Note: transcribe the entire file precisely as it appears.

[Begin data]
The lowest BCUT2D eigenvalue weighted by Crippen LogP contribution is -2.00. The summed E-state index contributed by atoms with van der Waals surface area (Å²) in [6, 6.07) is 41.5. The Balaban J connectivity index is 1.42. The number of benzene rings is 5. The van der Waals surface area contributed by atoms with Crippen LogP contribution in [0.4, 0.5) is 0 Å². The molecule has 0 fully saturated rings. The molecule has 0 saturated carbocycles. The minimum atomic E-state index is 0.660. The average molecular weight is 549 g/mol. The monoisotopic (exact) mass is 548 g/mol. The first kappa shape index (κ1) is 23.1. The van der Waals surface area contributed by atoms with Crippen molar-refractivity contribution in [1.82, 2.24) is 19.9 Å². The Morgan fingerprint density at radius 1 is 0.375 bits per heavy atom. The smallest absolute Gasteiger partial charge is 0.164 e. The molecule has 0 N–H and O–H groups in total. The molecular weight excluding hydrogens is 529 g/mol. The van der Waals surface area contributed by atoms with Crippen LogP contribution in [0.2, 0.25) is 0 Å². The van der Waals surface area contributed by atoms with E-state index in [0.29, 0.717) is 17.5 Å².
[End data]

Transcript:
The lowest BCUT2D eigenvalue weighted by Crippen LogP contribution is -2.00. The summed E-state index contributed by atoms with van der Waals surface area (Å²) in [6, 6.07) is 41.5. The Balaban J connectivity index is 1.42. The number of benzene rings is 5. The van der Waals surface area contributed by atoms with Crippen LogP contribution in [0.4, 0.5) is 0 Å². The molecule has 0 fully saturated rings. The molecule has 0 saturated carbocycles. The minimum atomic E-state index is 0.660. The average molecular weight is 549 g/mol. The monoisotopic (exact) mass is 548 g/mol. The first kappa shape index (κ1) is 23.1. The van der Waals surface area contributed by atoms with Crippen molar-refractivity contribution in [1.82, 2.24) is 19.9 Å². The Morgan fingerprint density at radius 1 is 0.375 bits per heavy atom. The smallest absolute Gasteiger partial charge is 0.164 e. The molecule has 0 N–H and O–H groups in total. The molecular weight excluding hydrogens is 529 g/mol. The van der Waals surface area contributed by atoms with Crippen LogP contribution in [0.2, 0.25) is 0 Å². The van der Waals surface area contributed by atoms with E-state index in [0.29, 0.717) is 17.5 Å².